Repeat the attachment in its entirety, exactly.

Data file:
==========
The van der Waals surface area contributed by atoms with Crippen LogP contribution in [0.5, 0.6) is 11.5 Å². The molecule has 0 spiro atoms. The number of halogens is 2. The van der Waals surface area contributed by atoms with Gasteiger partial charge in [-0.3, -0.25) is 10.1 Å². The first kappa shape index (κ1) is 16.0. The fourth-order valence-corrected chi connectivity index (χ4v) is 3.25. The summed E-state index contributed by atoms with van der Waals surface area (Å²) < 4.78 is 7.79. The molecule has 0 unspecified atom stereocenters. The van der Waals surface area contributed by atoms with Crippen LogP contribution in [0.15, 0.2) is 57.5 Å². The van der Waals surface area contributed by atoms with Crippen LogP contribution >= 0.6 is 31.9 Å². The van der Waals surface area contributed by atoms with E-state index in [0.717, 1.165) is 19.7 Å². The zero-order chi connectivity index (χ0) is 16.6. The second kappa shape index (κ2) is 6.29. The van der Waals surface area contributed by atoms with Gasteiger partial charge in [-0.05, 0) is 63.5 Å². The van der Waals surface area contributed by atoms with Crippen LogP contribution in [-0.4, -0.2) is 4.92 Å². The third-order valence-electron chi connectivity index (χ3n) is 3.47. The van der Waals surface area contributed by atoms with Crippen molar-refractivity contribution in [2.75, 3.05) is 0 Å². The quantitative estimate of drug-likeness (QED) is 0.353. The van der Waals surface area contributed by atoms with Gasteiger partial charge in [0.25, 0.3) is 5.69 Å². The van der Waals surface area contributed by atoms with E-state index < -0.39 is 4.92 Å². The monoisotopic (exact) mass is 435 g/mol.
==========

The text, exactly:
The van der Waals surface area contributed by atoms with Crippen LogP contribution in [0.5, 0.6) is 11.5 Å². The molecule has 0 spiro atoms. The number of halogens is 2. The van der Waals surface area contributed by atoms with Gasteiger partial charge in [-0.3, -0.25) is 10.1 Å². The first kappa shape index (κ1) is 16.0. The fourth-order valence-corrected chi connectivity index (χ4v) is 3.25. The summed E-state index contributed by atoms with van der Waals surface area (Å²) < 4.78 is 7.79. The molecule has 0 unspecified atom stereocenters. The van der Waals surface area contributed by atoms with Crippen LogP contribution in [0.15, 0.2) is 57.5 Å². The van der Waals surface area contributed by atoms with Crippen LogP contribution >= 0.6 is 31.9 Å². The van der Waals surface area contributed by atoms with E-state index in [0.717, 1.165) is 19.7 Å². The zero-order chi connectivity index (χ0) is 16.6. The second kappa shape index (κ2) is 6.29. The van der Waals surface area contributed by atoms with Gasteiger partial charge in [-0.05, 0) is 63.5 Å². The van der Waals surface area contributed by atoms with Crippen LogP contribution in [-0.4, -0.2) is 4.92 Å². The third-order valence-electron chi connectivity index (χ3n) is 3.47. The van der Waals surface area contributed by atoms with Crippen molar-refractivity contribution in [2.75, 3.05) is 0 Å². The quantitative estimate of drug-likeness (QED) is 0.353. The van der Waals surface area contributed by atoms with Gasteiger partial charge in [0.25, 0.3) is 5.69 Å². The van der Waals surface area contributed by atoms with E-state index < -0.39 is 4.92 Å². The monoisotopic (exact) mass is 435 g/mol.